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Follower of Hanabusa Itchô (?), 1652-1724
Demons and Ghosts
About 1700

Although Japanese painters explored themes and aesthetics that were often lofty and refined, the traditions in which they worked were not entirely humorless. Zen painters, in particular, were known for a playfulness that sometimes bordered on irreverence. Little is known about the artist of this hand scroll, but the work seems to fit the Zen mode. Most of the subjects depicted in this work were regarded as auspicious for one reason or another, but the artist seems intent on lampooning them. Depictions of Shoki, the Demon Queller were often hung as talisman to ward off evil. Here, he is shown being mocked by the very demons he is supposed to subdue. In the next scene, three travelers with a telescope use the elongated head of Fukurokuju, one of the Seven Gods of Good Fortune, as a viewing platform. The quick, sketch-like style of brushwork the artist uses throughout this scroll enhances the lighthearted treatment of these subjects.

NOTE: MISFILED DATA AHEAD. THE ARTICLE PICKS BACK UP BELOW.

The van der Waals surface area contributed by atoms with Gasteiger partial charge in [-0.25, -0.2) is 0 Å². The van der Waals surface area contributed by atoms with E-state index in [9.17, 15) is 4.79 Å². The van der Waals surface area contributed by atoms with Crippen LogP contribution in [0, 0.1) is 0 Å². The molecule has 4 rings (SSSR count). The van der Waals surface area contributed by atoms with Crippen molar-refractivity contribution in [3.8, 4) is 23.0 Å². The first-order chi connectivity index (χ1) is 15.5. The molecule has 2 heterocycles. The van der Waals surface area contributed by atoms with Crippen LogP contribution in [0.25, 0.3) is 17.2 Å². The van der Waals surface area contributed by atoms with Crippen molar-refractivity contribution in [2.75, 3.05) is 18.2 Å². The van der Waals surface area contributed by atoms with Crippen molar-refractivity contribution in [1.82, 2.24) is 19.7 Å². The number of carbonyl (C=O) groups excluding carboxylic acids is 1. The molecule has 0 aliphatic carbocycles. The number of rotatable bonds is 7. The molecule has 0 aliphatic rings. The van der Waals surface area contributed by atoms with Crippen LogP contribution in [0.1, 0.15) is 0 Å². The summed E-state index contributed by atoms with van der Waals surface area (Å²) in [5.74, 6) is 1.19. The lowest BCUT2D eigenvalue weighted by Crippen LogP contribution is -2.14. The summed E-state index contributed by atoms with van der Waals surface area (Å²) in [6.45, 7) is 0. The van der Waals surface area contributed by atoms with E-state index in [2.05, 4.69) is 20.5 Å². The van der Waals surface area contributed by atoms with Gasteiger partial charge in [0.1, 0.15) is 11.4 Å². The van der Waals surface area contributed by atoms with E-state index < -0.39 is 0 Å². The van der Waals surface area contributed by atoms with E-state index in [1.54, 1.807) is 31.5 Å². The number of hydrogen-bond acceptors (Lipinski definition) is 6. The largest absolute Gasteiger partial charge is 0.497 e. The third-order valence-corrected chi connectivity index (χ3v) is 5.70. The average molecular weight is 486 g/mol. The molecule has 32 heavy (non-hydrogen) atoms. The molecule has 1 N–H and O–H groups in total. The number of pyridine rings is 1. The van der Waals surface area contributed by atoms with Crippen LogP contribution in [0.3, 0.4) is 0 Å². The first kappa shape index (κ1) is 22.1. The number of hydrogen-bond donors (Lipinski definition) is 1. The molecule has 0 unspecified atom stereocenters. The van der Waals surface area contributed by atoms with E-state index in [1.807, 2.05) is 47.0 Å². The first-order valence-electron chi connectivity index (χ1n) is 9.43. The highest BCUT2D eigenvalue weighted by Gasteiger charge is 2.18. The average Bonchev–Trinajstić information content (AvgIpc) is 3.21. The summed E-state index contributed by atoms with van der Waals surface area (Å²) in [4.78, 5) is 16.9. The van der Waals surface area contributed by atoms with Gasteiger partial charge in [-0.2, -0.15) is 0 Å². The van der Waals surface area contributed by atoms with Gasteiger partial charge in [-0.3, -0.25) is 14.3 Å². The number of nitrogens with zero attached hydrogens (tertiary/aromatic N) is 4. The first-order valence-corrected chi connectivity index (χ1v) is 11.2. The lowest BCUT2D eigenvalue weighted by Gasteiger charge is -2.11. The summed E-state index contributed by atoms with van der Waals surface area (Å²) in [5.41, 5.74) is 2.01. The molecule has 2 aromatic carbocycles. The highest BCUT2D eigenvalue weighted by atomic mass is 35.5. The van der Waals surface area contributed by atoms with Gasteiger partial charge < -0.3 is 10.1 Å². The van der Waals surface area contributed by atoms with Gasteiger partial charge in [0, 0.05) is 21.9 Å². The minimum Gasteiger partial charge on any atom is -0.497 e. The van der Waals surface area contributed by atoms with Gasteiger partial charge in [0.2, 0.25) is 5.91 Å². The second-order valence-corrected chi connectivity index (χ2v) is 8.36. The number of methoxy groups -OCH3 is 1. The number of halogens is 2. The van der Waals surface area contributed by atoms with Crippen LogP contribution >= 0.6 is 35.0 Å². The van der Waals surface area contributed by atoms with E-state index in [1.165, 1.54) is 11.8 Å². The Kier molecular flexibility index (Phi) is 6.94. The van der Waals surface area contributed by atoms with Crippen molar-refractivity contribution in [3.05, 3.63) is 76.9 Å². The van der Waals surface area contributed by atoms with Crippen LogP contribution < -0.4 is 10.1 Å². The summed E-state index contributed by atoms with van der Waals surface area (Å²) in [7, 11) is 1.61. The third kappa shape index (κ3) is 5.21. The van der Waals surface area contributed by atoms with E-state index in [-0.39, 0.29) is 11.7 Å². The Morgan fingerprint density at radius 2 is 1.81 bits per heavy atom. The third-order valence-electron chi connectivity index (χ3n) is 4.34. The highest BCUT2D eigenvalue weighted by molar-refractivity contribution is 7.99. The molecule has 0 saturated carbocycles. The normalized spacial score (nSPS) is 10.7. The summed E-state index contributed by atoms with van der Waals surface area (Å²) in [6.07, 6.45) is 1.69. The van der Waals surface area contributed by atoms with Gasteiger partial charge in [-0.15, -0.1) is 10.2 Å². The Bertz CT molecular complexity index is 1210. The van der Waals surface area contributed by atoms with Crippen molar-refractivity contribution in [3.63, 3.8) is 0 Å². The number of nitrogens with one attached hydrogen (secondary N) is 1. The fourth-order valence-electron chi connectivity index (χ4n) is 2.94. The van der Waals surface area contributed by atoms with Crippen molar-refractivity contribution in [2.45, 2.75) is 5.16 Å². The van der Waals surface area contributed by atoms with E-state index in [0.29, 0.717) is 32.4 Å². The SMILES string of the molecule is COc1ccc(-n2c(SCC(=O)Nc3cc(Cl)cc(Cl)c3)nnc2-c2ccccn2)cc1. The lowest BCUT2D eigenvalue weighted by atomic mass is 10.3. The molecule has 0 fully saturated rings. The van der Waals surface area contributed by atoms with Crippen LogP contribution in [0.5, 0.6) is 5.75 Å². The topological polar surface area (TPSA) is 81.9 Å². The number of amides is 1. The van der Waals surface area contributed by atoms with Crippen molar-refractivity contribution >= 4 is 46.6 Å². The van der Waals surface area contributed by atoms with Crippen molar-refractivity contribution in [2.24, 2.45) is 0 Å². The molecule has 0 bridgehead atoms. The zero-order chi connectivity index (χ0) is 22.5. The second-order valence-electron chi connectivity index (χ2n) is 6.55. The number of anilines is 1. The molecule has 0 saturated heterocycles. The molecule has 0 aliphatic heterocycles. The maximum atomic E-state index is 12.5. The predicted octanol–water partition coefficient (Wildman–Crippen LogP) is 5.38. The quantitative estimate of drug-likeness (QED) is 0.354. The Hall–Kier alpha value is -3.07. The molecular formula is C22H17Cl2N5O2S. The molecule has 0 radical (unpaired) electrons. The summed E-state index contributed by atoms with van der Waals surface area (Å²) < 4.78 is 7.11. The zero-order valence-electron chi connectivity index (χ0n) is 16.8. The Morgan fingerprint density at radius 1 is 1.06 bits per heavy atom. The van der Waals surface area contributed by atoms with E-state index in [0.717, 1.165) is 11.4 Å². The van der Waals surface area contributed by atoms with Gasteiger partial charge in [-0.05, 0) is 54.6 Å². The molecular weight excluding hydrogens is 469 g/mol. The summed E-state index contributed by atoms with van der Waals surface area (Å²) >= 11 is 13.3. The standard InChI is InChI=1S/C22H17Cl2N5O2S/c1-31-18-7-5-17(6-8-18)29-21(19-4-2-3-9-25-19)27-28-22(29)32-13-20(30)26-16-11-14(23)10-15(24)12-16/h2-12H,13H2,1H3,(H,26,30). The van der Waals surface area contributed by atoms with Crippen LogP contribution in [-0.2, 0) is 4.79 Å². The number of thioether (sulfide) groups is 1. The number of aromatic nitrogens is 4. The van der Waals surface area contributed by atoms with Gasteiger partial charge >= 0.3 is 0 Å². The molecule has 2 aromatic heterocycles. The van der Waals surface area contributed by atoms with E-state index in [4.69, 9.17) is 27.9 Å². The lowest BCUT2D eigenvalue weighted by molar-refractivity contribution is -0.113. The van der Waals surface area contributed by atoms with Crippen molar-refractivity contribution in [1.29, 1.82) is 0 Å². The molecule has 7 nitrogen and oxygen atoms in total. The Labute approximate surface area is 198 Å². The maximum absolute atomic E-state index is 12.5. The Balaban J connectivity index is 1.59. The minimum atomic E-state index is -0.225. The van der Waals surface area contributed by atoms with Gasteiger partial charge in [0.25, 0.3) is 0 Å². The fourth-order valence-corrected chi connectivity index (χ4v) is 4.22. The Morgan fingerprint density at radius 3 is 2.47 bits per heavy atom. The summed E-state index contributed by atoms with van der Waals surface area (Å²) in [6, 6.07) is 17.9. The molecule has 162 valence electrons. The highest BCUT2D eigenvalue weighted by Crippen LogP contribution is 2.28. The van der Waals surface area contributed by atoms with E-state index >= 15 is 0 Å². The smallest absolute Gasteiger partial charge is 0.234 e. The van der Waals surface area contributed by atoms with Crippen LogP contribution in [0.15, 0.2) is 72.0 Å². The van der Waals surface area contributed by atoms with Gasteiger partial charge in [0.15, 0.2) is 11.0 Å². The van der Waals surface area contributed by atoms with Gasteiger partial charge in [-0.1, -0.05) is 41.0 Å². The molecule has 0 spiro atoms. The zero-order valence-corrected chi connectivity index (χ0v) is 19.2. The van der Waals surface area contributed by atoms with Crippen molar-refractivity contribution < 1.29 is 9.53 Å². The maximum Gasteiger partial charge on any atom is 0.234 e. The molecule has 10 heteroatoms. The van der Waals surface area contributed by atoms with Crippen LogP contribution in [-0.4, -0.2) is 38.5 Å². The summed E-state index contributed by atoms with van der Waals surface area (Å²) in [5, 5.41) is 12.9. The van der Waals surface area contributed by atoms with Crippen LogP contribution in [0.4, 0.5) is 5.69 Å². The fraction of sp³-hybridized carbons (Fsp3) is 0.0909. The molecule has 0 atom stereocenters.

Ackland Art Museum, The University of North Carolina at Chapel Hill, Gift of Ruth and Sherman Lee, 98.30.3

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Copyright (c) 2000, Mayumi Ishida, All Rights Reserved Last Updated: April 11, 2000